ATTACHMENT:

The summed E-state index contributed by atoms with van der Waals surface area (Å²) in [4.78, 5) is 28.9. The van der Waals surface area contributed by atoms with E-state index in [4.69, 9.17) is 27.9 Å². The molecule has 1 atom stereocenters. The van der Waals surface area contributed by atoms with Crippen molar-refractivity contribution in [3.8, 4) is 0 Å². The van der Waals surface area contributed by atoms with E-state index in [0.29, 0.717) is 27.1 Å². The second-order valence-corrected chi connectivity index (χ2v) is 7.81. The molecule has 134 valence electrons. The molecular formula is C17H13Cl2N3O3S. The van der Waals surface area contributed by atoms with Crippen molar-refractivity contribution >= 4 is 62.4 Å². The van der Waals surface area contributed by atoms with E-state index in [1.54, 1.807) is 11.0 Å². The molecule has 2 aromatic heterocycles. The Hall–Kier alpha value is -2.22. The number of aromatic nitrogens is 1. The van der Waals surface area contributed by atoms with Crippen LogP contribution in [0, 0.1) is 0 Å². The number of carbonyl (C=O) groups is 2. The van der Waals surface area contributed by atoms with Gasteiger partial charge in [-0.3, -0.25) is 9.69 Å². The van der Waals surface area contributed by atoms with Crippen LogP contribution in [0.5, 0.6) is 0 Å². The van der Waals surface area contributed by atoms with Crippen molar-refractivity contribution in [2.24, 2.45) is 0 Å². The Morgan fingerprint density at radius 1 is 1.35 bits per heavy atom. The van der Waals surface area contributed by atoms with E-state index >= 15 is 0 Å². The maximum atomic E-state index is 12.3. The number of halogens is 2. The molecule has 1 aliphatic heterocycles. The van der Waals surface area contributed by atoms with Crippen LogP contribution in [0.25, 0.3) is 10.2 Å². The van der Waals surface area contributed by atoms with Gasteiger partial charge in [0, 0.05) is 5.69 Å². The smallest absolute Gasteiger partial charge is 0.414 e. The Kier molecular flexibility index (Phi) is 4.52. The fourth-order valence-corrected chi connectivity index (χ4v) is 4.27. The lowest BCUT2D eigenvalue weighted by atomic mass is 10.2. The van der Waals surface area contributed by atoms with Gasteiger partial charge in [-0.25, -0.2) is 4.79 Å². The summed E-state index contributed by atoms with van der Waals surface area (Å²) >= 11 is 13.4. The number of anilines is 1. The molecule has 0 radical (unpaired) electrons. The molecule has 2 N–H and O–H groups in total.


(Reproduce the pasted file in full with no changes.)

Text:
The summed E-state index contributed by atoms with van der Waals surface area (Å²) in [4.78, 5) is 28.9. The van der Waals surface area contributed by atoms with E-state index in [4.69, 9.17) is 27.9 Å². The molecule has 1 atom stereocenters. The van der Waals surface area contributed by atoms with Crippen molar-refractivity contribution in [3.8, 4) is 0 Å². The van der Waals surface area contributed by atoms with E-state index in [0.29, 0.717) is 27.1 Å². The second-order valence-corrected chi connectivity index (χ2v) is 7.81. The molecule has 134 valence electrons. The molecular formula is C17H13Cl2N3O3S. The van der Waals surface area contributed by atoms with Crippen molar-refractivity contribution >= 4 is 62.4 Å². The van der Waals surface area contributed by atoms with E-state index in [1.54, 1.807) is 11.0 Å². The molecule has 2 aromatic heterocycles. The Hall–Kier alpha value is -2.22. The number of aromatic nitrogens is 1. The van der Waals surface area contributed by atoms with Crippen LogP contribution in [0, 0.1) is 0 Å². The number of carbonyl (C=O) groups is 2. The van der Waals surface area contributed by atoms with Gasteiger partial charge in [-0.3, -0.25) is 9.69 Å². The van der Waals surface area contributed by atoms with Crippen LogP contribution in [0.5, 0.6) is 0 Å². The van der Waals surface area contributed by atoms with Crippen molar-refractivity contribution in [2.24, 2.45) is 0 Å². The Morgan fingerprint density at radius 1 is 1.35 bits per heavy atom. The van der Waals surface area contributed by atoms with E-state index >= 15 is 0 Å². The maximum atomic E-state index is 12.3. The number of halogens is 2. The molecule has 1 aliphatic heterocycles. The van der Waals surface area contributed by atoms with Crippen LogP contribution in [0.25, 0.3) is 10.2 Å². The van der Waals surface area contributed by atoms with Gasteiger partial charge in [0, 0.05) is 5.69 Å². The smallest absolute Gasteiger partial charge is 0.414 e. The Kier molecular flexibility index (Phi) is 4.52. The fourth-order valence-corrected chi connectivity index (χ4v) is 4.27. The lowest BCUT2D eigenvalue weighted by atomic mass is 10.2. The van der Waals surface area contributed by atoms with Gasteiger partial charge in [-0.25, -0.2) is 4.79 Å². The summed E-state index contributed by atoms with van der Waals surface area (Å²) >= 11 is 13.4. The number of anilines is 1. The molecule has 0 radical (unpaired) electrons. The molecule has 2 N–H and O–H groups in total.